Lloyds Barbecue Company ReviewThey produce three different types of shredded meat in sauce – pork, beef, and chicken; and six different styles of a full slab of ribs in two different sauces, original and “Kansas City, Style.”

The product line can be found in the refrigerated section of your grocery, usually near the deli or alongside other “heat and eat” products, for both of these products are fully-cooked, and need only heating, with instructions included for your choice of heat source, microwave, stovetop, or grill.

I tried the shredded pork and the original ribs and found really no fault with either one, despite not being the world’s biggest barbecue fan.

The ribs come fully sauced, some people would probably prefer that the sauce was included but set aside so they could apply as desired.  The pulled pork is also sauced, and very finely shredded, more so than you would find in most barbecue restaurants, I suspect, or how you would prepare it at home.  The taste is fine. Again, probably pre-sauced is not the best idea.

The ribs required an hour in the oven, wrapped in foil.  The pork I did in a saucepan on the stovetop, which is really overkill, you could just pop the entire container in the microwave and it would be just fine.

The ribs were served with a side of Ore-Ida Crispy Crowns, per the diner’s request.  I piled the pork atop an “Everything Ciabatta” roll from Trader Joe’s, topped with Wal-Mart original coleslaw.  Martin’s Potato Rolls would have been a better choice than the ciabatta.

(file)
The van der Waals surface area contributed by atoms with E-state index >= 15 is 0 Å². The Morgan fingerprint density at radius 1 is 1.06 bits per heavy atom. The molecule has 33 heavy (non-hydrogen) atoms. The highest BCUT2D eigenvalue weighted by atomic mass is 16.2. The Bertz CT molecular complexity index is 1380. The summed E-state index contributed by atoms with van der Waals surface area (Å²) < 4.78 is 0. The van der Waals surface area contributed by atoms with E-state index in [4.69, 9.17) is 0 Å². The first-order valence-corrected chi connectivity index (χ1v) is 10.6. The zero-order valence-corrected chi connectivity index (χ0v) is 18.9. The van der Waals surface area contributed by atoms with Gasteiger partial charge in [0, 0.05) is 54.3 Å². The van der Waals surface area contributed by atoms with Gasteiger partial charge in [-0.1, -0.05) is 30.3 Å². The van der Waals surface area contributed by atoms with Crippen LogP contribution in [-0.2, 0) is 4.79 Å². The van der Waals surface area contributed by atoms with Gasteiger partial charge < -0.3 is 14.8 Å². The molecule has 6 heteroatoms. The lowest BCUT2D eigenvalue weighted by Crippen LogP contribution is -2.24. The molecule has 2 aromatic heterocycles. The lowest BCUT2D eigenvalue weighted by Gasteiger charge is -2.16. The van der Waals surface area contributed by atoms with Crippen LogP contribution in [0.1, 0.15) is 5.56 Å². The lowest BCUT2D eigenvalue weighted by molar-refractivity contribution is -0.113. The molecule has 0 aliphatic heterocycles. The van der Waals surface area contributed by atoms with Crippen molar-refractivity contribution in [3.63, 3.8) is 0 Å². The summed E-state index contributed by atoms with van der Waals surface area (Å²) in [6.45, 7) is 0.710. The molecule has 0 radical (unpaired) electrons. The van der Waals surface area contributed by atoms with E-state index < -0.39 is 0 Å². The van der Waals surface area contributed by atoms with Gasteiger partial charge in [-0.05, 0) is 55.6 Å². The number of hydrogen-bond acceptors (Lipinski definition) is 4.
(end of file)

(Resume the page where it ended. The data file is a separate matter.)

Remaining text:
Lloyds Barbecue Company Review

Lloyds Barbecue Company Review

Casey’s General Stores Sandwich Review – Midwest C Store Chain

Casey's General Stores Sandwich ReviewCasey’s General Stores, Inc., is a chain of convenience stores/petro stations in the Midwestern United States, primarily within the states of Iowa, Arkansas, Illinois, Indiana, Missouri, South Dakota,North Dakota,Kansas,Oklahoma,Nebraska,Ohio,Minnesota,Michigan,Tennessee,Kentucky, and Wisconsin. The company is headquartered outside of Des Moines.

With over 2,000 locations now, Casey’s started in 1959 in a rented gas station in Des Moines.

What’s unique about Casey’s is an in-house “deli” which offers cooked to order pizzas, sandwiches, breadsticks, wings, burgers and other sandwiches.

In my experience, and I’ve been in a LOT of Casey’s, you’d be hard pressed to find one that isn’t nearly antiseptically clean, and that includes the over-sized restrooms.

Food wise, while I can attest the pizzas are made to order, and subs as well, I’m not sure about the burgers and other hot sandwiches, they may be “heat and eat” from some secret Casey’s distribution center rather than scratch made in house.

I like the pizza. It’s a little “doughy” but the copious amount of cheese more than makes up for it. They sell it by the slice most hours of the day, a variety of toppings. They also have a breakfast pizza early in the day.

But today I grabbed their pre-made “Italian Sub,” out of the cooler, and I found the quality of the bread, meat and cheese to be superior to any of the sub chains and a better value as well.

I’d buy it again. Choose your own condiments from the massive selection on the counter.

Find out if you’re lucky enough to have a Casey’s near you with their locator: https://www.caseys.com/locations.

Casey’s General Stores Sandwich Review

Casey’s General Stores Sandwich Review

Gloriosos Fresh Italian Sausage Review – Milwaukee, WI